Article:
We are living in a confused world. For this country in particular, the way things unfold lately best captures how hopelessness and despair has become the new buzzwords in both private and public affairs. Madness is the appropriate word to describe the new Botswana and beyond. Certainly, I will not concern myself with crazy developments emerging beyond our borders. Yes, somehow they can impact on our lives here, but surely in an indirect manner with insignificant price to pay. This article addresses contemporary events that provide a clear indications of a country on its way to hell. I seriously mean it, we have embarked on a journey to nowhere as a people. We are matching helplessly to a place none of us know – we are headed for the cliff. As indicated earlier the purpose of this instalment is to reflect on latest developments in our economy that best capture the sorry state we find ourselves in as a country, on the verge of celebrating its golden jubilee. We were meant to enjoy to the fullest the remarkable achievements that were made over the last half century as a self-governing people. But it would appear everything is going up in smoke.
When we attained self-rule almost fifty years ago, we are told, this place was a wasteland. No one gave us a chance to succeed among the league of nations. Numerous visits by British economists made a grim conclusion about our development prospects and requirements ÔÇô to them there was a negligible chances of rapid economic growth and development. Sadly, we were to continue as the poorest nation on earth. What a painful way to arrive on this earth. It was a terrible start that could be imagined for the imminent state. Fast forward to where we are today. Botswana has come to be a bright spot amongst many developing nations. We achieved a lot, economically, socially and politically. We proved our distractors wrong. And the secret to our success proved a combination of factors; luck, prudent utilisation of resources and an exemplary leadership, rooted in good governance, respect of law and selfless in advancing interest of Batswana. Indeed we came closer to the capital on the hill.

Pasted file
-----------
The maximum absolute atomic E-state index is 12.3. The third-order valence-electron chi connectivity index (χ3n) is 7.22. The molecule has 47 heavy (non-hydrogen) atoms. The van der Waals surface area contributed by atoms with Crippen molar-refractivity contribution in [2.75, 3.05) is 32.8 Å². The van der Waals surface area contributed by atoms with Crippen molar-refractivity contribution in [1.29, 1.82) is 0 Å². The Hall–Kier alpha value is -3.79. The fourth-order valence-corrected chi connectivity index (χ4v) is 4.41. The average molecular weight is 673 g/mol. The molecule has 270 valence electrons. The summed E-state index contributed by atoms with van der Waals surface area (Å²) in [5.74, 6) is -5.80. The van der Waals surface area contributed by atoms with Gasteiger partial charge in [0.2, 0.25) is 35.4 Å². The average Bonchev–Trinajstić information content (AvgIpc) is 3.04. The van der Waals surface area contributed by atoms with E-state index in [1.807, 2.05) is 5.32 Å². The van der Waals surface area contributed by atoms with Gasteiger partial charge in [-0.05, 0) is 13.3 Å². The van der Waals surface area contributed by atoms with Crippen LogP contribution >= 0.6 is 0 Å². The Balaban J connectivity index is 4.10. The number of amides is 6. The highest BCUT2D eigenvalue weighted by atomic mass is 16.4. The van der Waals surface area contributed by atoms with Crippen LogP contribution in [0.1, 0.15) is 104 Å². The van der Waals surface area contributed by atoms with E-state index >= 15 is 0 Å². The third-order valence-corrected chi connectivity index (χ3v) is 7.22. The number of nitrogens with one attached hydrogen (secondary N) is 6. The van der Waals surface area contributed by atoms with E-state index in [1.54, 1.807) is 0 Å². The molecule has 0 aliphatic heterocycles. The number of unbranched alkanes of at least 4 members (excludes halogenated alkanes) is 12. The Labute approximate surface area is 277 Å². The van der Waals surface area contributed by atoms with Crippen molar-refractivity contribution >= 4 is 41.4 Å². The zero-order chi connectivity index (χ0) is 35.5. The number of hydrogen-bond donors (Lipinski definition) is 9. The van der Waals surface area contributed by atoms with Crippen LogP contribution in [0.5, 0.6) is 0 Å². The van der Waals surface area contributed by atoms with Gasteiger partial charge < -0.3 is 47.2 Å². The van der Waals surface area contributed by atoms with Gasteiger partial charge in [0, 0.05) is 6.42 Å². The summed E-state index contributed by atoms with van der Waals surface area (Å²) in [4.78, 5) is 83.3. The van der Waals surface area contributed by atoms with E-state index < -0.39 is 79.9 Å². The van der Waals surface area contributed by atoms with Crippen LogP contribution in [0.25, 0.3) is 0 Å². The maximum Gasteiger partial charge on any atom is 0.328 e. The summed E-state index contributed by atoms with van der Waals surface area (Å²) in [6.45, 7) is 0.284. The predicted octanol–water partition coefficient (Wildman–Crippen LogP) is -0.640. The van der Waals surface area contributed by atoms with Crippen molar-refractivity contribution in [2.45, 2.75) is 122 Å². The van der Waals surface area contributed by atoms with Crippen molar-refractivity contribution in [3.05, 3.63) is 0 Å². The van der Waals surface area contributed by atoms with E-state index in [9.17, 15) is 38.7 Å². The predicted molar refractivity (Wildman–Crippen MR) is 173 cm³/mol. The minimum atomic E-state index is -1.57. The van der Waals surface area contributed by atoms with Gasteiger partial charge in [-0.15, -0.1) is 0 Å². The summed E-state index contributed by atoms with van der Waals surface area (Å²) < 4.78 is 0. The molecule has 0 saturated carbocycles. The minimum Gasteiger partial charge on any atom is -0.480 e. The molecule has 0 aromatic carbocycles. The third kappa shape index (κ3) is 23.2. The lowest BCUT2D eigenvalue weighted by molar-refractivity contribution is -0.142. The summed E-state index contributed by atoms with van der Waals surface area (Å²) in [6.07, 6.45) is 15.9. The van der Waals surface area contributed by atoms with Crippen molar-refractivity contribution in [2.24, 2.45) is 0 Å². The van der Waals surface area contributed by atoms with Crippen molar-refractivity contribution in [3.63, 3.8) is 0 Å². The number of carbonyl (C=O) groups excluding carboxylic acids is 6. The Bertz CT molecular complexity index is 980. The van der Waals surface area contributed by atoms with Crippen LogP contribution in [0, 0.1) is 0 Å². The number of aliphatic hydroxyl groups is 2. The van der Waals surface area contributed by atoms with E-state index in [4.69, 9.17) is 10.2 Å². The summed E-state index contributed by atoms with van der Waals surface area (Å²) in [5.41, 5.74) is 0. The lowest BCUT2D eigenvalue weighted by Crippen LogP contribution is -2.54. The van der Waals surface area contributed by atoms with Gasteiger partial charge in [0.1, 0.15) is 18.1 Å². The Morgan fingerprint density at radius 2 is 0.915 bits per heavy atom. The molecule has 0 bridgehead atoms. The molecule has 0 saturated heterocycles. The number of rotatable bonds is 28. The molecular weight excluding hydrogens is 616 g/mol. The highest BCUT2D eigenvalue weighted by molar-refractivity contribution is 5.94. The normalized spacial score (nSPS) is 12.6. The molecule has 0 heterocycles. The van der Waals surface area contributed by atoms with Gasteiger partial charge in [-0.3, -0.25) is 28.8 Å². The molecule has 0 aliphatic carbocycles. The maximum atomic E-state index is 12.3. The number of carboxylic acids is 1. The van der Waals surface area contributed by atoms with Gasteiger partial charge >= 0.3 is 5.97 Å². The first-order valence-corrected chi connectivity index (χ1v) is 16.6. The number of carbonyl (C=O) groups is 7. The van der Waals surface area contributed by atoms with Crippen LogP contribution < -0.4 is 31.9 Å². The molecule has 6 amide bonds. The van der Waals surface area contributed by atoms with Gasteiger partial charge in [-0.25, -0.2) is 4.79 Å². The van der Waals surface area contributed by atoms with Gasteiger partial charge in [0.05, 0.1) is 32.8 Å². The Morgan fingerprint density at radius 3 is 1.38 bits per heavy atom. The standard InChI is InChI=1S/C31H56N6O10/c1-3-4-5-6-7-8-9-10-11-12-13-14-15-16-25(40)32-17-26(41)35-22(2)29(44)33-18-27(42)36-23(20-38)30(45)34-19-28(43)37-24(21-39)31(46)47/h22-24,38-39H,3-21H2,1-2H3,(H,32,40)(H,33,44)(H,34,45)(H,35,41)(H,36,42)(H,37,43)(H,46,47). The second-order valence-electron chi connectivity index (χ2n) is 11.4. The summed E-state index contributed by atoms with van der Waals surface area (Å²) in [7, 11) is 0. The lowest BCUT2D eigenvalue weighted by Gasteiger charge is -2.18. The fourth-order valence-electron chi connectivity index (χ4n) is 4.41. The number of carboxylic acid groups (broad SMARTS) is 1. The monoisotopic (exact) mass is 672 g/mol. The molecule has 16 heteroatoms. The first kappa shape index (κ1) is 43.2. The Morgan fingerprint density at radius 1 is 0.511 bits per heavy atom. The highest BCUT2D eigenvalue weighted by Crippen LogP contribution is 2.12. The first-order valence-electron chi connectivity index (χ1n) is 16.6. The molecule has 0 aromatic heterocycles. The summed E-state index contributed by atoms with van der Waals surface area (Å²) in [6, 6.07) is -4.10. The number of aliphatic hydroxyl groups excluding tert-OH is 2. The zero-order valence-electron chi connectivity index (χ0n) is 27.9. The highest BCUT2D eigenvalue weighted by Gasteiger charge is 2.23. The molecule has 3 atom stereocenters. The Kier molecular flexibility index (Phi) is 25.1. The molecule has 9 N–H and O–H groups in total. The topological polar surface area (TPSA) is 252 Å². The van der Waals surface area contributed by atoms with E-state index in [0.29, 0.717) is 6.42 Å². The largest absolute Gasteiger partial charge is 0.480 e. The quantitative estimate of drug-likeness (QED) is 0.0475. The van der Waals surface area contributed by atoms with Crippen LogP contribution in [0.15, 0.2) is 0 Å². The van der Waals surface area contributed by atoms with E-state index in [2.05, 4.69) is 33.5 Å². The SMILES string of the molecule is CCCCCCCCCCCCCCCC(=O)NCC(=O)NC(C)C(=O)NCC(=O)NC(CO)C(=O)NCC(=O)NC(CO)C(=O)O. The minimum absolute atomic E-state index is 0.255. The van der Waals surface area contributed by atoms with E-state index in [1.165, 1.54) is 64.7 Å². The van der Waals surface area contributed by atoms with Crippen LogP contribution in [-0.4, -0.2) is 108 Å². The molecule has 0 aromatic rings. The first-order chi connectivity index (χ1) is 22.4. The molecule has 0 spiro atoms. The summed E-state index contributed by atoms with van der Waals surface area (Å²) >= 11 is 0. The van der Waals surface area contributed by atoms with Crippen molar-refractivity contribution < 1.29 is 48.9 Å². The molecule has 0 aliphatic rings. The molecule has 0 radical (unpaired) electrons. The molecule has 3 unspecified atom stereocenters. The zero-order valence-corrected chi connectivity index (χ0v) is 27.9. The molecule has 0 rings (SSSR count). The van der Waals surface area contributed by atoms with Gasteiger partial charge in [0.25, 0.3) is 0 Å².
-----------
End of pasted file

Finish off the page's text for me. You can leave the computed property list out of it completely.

Recent developments, however, suggest we are a nation going down at an alarming rate. We are spiralling out of control. And the sad thing is that no one appears to be in control. Also and more painful, no one appears to care. We are more or less a people on a suicide mission. To make matters worse, it is happening at a monumental period in our existence as a nation. At 50, one takes time to reflect on past successes and challenges. There is an honest introspection, capturing the past to understand the present so that we can built a better future. We fail dismally to engage in that crucial human endeavour. Instead, we want to look the other way and hope for the best. When we are told the truth, a painful one for that matter, soon we label that critic unpatriotic. He deserves no audience because he does not want to see the best side of this country. This has been the sorry tale of our post-success period.